Plasma & Blood
Plasma-derived therapies provide life-saving treatments for a range of mostly rare, chronic diseases including hemophilia, alpha-1 antitrypsin deficiency (a genetic lung disease), primary immunodeficiencies and serious medical conditions including burns and shock.
There are many people in need of blood and plasma donations throughout the U.S. and the world. Blood and plasma donations are a great charitable service and are easily understood: donations save lives. The plasma protein therapeutics industry encourages donation in all of its forms. To ensure an adequate blood and plasma supply to meet patients’ needs, it is important that all healthy, eligible people donate regularly.
It is important to understand that plasma and plasma protein therapies are intrinsically different from blood components such as red cells, thrombocytes, and so on, obtained from a whole blood donation and intended for transfusion medicine at local hospitals. These differences center on the way plasma is collected, as well as how it are used. In contrast to whole blood and blood components used for transfusion, plasma-derived therapies undergo an elaborate, highly regulated and well controlled manufacturing process before they become final therapies used to treat patients with serious, chronic diseases and disorders. The following facts highlight some of the principle differences between the two.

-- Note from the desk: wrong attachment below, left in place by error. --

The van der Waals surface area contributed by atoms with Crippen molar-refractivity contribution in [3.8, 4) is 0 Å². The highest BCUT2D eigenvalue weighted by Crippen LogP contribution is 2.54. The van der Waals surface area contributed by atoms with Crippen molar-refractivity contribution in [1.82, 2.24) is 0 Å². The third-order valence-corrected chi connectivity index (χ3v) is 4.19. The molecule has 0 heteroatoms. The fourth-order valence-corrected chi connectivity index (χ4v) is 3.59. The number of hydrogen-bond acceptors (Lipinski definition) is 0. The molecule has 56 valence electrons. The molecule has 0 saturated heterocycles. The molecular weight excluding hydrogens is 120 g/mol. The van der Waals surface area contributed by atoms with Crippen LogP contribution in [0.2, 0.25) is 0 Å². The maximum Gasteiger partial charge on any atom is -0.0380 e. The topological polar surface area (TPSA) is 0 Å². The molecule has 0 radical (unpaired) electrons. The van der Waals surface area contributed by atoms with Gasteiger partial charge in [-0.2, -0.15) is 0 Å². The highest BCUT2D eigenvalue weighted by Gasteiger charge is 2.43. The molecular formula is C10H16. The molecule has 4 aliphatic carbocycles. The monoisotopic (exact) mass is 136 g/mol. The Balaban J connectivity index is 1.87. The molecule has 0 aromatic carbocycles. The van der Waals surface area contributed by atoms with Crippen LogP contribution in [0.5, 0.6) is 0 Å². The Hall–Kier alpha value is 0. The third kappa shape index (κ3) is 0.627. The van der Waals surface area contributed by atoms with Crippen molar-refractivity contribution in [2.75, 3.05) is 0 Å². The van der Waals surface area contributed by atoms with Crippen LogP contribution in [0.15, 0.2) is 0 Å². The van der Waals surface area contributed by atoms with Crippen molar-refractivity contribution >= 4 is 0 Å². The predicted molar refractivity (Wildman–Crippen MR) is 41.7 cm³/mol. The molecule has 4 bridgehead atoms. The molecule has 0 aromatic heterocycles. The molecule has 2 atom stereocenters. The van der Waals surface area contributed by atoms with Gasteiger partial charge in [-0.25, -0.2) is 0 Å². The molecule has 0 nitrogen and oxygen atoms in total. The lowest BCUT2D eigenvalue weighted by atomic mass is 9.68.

What Is Plasma?
- Plasma is a clear, straw-colored liquid portion of the blood in which the other cells are suspended. It is 90 percent water.
- Plasma is roughly 55 percent of a human's total blood volume.
- Plasma is a transporting medium for cells and a variety of substances vital to the human body. Importantly, plasma contains proteins for blood clotting and defending the body against infection.
- Source plasma is collected in specialized plasma donation centers located across the U.S. and Europe.
- Recovered plasma is collected through whole blood donation, which has been separated into its cellular components (red blood cells and platelets) to be used for different medical and therapeutic purposes.
What is Whole Blood?
- Whole blood is pumped by the heart and travels through miles of blood vessels to every part of the body. It is a highly specialized liquid that circulates throughout the body and has these primary functions. It contains:
- Red blood cells carry oxygen from the lungs to cells.
- White blood cells help prevent disease and strengthen immunity.
- Blood platelets allow blood to clot and stop the body from bleeding when cut or during surgery.
- Plasma, which is the largest component of blood, and is rich in proteins used to manufacture therapies for individuals with rare, chronic, primarily genetic diseases and disorders.
For more information about plasma and plasma protein therapies, visit our Fact Sheets.